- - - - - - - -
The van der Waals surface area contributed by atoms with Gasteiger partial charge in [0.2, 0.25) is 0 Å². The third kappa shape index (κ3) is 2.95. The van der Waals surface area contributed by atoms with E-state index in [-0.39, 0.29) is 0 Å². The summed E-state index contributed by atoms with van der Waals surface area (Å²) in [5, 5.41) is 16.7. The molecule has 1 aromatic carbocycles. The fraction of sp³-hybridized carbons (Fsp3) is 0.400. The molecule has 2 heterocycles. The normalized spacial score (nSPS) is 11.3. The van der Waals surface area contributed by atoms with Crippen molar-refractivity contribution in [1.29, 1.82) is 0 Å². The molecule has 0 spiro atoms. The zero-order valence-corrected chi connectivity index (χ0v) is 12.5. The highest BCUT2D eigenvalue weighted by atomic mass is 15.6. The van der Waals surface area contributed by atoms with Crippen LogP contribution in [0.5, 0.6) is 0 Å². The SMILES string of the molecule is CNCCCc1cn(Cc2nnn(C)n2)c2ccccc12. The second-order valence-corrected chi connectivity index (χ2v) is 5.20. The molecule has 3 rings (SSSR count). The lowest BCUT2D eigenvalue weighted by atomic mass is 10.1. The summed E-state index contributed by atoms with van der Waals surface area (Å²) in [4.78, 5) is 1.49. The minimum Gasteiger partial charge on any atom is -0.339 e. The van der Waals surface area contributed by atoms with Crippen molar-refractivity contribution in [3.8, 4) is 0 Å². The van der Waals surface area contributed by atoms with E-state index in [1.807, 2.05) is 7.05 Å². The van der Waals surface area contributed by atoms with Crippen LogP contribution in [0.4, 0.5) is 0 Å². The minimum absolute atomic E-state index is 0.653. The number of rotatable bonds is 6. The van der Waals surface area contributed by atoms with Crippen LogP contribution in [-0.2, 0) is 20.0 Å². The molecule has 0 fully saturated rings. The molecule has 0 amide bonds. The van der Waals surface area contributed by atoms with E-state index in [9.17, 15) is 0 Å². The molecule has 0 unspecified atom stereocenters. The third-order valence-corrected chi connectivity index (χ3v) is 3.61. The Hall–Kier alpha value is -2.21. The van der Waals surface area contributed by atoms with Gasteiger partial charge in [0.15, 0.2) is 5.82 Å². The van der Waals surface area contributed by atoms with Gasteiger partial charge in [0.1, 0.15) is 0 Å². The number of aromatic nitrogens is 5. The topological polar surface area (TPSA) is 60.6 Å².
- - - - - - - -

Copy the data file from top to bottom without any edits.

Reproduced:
The van der Waals surface area contributed by atoms with Gasteiger partial charge in [0.2, 0.25) is 0 Å². The third kappa shape index (κ3) is 2.95. The van der Waals surface area contributed by atoms with E-state index in [-0.39, 0.29) is 0 Å². The summed E-state index contributed by atoms with van der Waals surface area (Å²) in [5, 5.41) is 16.7. The molecule has 1 aromatic carbocycles. The fraction of sp³-hybridized carbons (Fsp3) is 0.400. The molecule has 2 heterocycles. The normalized spacial score (nSPS) is 11.3. The van der Waals surface area contributed by atoms with Crippen molar-refractivity contribution in [1.29, 1.82) is 0 Å². The molecule has 0 spiro atoms. The zero-order valence-corrected chi connectivity index (χ0v) is 12.5. The highest BCUT2D eigenvalue weighted by atomic mass is 15.6. The van der Waals surface area contributed by atoms with Crippen LogP contribution in [0.5, 0.6) is 0 Å². The SMILES string of the molecule is CNCCCc1cn(Cc2nnn(C)n2)c2ccccc12. The second-order valence-corrected chi connectivity index (χ2v) is 5.20. The molecule has 3 rings (SSSR count). The lowest BCUT2D eigenvalue weighted by atomic mass is 10.1. The summed E-state index contributed by atoms with van der Waals surface area (Å²) in [4.78, 5) is 1.49. The minimum Gasteiger partial charge on any atom is -0.339 e. The van der Waals surface area contributed by atoms with Crippen molar-refractivity contribution in [3.8, 4) is 0 Å². The van der Waals surface area contributed by atoms with E-state index in [1.807, 2.05) is 7.05 Å². The van der Waals surface area contributed by atoms with Crippen LogP contribution in [0.4, 0.5) is 0 Å². The minimum absolute atomic E-state index is 0.653. The number of rotatable bonds is 6. The van der Waals surface area contributed by atoms with Crippen LogP contribution in [-0.2, 0) is 20.0 Å². The molecule has 0 fully saturated rings. The molecule has 0 amide bonds. The van der Waals surface area contributed by atoms with E-state index in [9.17, 15) is 0 Å². The molecule has 0 unspecified atom stereocenters. The third-order valence-corrected chi connectivity index (χ3v) is 3.61. The Hall–Kier alpha value is -2.21. The van der Waals surface area contributed by atoms with Gasteiger partial charge in [0.15, 0.2) is 5.82 Å². The van der Waals surface area contributed by atoms with Gasteiger partial charge in [0.1, 0.15) is 0 Å². The number of aromatic nitrogens is 5. The topological polar surface area (TPSA) is 60.6 Å².